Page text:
About This Artwork

Paul Theodore Frankl
American, born Austria, 1886-1958

Skyscraper Cabinet, c. 1927

Painted wood
213.4 x 83.8 x 40 cm (84 x 33 x 15 3/4 in.)

Gift of the Antiquarian Society through Mr. and Mrs. Thomas B. Hunter III and Mr. and Mrs. Morris S. Weeden, 1998.567

Trained as an architect in Vienna and Berlin, Paul T. Frankl immigrated to New York City in 1914 and established his own gallery. There he began to design interiors and champion the skyscraper as a source of a uniquely American Modernist vision. The impetus behind the Skyscraper Cabinet, however, was distinctly rural. Frankl spent the summer of 1925 in Woodstock, New York, sketching ideas for new furniture designs and renovating his cabin. In an effort to organize his books, he fitted boards together to create a cabinet with “a rather large, bulky lower section and a slender, shallow upper part going straight to the ceiling. It had a new look; the neighbors came and said, ‘It looks just like the new skyscrapers.’” From then on, Frankl experimented with spare, geometric furniture that mimicked the setback contours of New York City’s skyscrapers. By 1926 these pieces were touted in Good Furniture magazine as the “sky-scraper type of furniture, which is as American and as New Yorkish as Fifth Avenue itself.” The Art Institute’s monumental cabinet epitomizes Frankl’s designs. Its geometric form rests on a sharply molded base and consists of a bottom cabinet section surmounted by a series of compartments and shelves arranged in a pyramidlike fashion. Smooth, unadorned surfaces exemplify the tenets of Modernist design.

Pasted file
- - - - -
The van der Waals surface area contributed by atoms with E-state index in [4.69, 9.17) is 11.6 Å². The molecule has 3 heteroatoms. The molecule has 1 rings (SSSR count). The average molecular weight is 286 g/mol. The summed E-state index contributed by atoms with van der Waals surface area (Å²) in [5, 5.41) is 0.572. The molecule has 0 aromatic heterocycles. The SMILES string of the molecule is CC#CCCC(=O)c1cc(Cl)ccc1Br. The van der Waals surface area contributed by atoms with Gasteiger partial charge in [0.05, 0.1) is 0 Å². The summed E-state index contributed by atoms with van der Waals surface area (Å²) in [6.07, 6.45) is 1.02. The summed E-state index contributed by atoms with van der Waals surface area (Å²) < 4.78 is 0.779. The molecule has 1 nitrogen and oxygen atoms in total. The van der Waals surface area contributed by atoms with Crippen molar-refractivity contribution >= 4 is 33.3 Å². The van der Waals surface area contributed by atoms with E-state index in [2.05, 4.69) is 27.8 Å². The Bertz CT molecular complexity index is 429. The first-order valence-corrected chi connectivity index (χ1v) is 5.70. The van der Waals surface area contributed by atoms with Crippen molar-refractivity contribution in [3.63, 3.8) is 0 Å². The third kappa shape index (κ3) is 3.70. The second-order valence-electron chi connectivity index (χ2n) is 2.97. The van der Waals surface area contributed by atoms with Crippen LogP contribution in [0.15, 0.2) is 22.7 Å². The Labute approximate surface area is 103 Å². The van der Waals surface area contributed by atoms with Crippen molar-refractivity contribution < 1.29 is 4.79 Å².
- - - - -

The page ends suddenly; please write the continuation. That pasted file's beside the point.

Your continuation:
— Entry, Essential Guide, 2013, p. 52.

Exhibition, Publication and Ownership Histories

Publication History

Jennifer M. Downs, “ ‘The New Modern Feeling’: A Catalogue of the Collection,” Art Institute of Chicago Museum Studies 27, 2 (2001), pp. 18, 30-32, no. 5.

Christopher Long, "Paul T. Frankl and Modern American Design" (Yale University Press, 2007), pp. 70–71, 74, fig. 59.

Christopher Long, "The Viennese Secessionsstil and Modern American Design" Studies int he Decorative Arts 14, 2 (Spring-Summer 2007)pp. 6-44 (ill.).

Judith A. Barter et al., "American Modernism at the Art Institute of Chicago, From World War I to 1955," (Art Institute of Chicago/Yale University Press, 2009), cat. 48.

Ownership History

Private collection, New York; private collection, Michigan, 1986; Historical Design, Inc., New York City, to 1998; sold to the Art Institute, 1998.




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